Eyeglass case provides focus for employment class action removals

Congress enacted the Class Action Fairness Act, better known as “CAFA,” to address some of the well-documented abuses of class action litigation. Among CAFA’s important provisions is one permitting defendants to remove class actions to federal court when there are over 100 potential class members and the amount in controversy exceeds $5 million. 28 U.S.C. section 1332(d). A case must be removed under CAFA within 30 days after the defendant receives a document from which it can ascertain that the amount in controversy requirement has been met. 28 U.S.C. section 1446(b)(3).

From the time of CAFA’s inception, plaintiffs’ counsel have often looked for ways to prevent removal by, for example, failing to identify the amount in controversy or trying to stipulate that the amount of controversy is actually less than the $5 million removal threshold. Some myopic courts similarly sought to impose a high standard for removal or to require the submission of evidentiary materials to establish that the dispute did, indeed, involve more than $5 million. Fortunately, the Supreme Court put an end to several of these tactics in Standard Fire Insurance Co. v. Knowles, 133 S. Ct. 1345 (2013) and Dart Cherokee Basin Operating Co., LLC v. Owens, 135 S. Ct. 547 (2014). We blogged about those decisions here. The upshot is that to remove under CAFA, the defendant does not need to attach evidence (it need only allege the basic facts in the removal notice) and its submission in the notice of removal need only demonstrate the amount in controversy by a preponderance of the evidence.

That then leaves the question of when a defendant must remove, such as when the amount in controversy is not clear at the time the complaint is filed, or after subsequent events, such as when an amendment or increase of damages over time causes the case to reach the amount in controversy requirement.

In Graiser v. Visionworks of America, Inc., Case No. 16-3167 (6th Cir. April 6, 2016), the court was presented with just that issue. Graiser was not an employment case but, rather, was a consumer case over questions about the defendant’s “Buy One, Get One Free” eyeglasses offer. The defendant originally unsuccessfully removed the case under diversity of citizenship (not CAFA). After remand to state court, the plaintiffs amended their complaint and initially tendered a settlement demand of roughly $4 million, below the CAFA requirement. Over time, however, the amount in controversy increased because the defendant had not changed the terms of the challenged “Buy One, Get One Free” promotion. After the case had been pending over a year, the plaintiffs tendered a new settlement demand based on claimed damages of slightly over $5 million. The defendant removed again, this time under CAFA, within 30 days of receiving the revised demand.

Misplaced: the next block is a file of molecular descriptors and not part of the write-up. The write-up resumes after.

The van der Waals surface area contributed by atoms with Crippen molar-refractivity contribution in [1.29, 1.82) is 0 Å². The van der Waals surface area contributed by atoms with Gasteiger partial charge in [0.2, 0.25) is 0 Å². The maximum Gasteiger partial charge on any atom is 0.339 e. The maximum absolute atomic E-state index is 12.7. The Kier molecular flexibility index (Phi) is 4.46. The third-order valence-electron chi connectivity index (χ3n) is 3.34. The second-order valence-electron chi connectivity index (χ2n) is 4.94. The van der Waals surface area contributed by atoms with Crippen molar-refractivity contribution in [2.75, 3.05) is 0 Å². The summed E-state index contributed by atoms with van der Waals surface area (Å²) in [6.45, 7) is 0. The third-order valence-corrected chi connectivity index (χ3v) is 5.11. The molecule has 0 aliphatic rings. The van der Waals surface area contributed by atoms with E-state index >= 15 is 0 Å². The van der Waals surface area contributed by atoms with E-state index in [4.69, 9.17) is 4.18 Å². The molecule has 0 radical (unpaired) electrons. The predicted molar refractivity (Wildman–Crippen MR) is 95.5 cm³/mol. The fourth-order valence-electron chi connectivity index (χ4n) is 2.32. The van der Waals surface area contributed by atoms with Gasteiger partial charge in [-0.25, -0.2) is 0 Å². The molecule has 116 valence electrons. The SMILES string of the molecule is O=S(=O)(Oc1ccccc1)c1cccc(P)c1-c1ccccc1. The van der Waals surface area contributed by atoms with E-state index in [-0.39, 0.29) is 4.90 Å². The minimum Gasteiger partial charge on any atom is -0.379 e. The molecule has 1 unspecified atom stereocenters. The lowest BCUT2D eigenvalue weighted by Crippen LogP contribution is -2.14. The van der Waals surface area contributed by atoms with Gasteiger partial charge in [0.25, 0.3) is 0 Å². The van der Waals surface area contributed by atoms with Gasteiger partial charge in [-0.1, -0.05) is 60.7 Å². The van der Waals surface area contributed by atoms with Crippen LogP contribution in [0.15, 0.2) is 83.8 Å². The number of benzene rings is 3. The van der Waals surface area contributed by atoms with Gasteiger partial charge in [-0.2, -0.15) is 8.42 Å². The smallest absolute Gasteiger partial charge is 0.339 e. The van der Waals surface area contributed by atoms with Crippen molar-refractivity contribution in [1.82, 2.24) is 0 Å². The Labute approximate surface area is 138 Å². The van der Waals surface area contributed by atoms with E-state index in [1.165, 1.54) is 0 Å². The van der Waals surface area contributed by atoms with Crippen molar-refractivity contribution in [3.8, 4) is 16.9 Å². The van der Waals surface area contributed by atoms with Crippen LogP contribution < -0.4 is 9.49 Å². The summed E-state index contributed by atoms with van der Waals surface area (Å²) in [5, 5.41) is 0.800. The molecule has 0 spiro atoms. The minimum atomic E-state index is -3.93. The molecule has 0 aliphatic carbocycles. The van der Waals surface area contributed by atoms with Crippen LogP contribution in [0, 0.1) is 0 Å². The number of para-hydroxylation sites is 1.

The district court remanded the removal as untimely. Looking through the lens of information the defendant might itself have had, the court largely reasoned that the defendant should have consulted its own records sooner to ascertain whether the amount in controversy met the jurisdictional requirement. The Sixth Circuit, however, reversed and found that the removal was timely. Along the way, the court made two significant holdings:

  1. The time for removal begins when the defendant receives documents from the plaintiff reflecting that the amount in controversy requirement has been met, not its own records. Thus, the question is not what is in the defendant’s records, and the court should look instead to what the plaintiffs themselves claim in the lawsuit.
  1. The timeliness of removal under CAFA is determined independently, and is not affected by the timeline for removal under other bases, such as diversity.

Graiser is important because it rejects one of the most significant attacks frequently made by plaintiffs seeking to avoid CAFA removal. As the court’s decision reflected, CAFA was intended to facilitate removal, not to create a spectacle over when the jurisdictional threshold might theoretically have been crossed.

Interestingly, these issues do not run strictly across the traditional lines among courts. In the Owens case, the majority was written by Justice Ginsberg, while the late Justice Scalia actually dissented, joined, curiously, by Justices Kennedy, Kagan, and (except for the last sentence) Thomas. The Graiser decision was written by Judge Karen Nelson Moore, a former civil procedure law professor who is normally viewed as a plaintiff-friendly judge.

The bottom line: The time for CAFA removal runs from when the plaintiffs provide the defendant with allegations or evidence meeting the amount in controversy, not when the defendant might compute damages from its own records.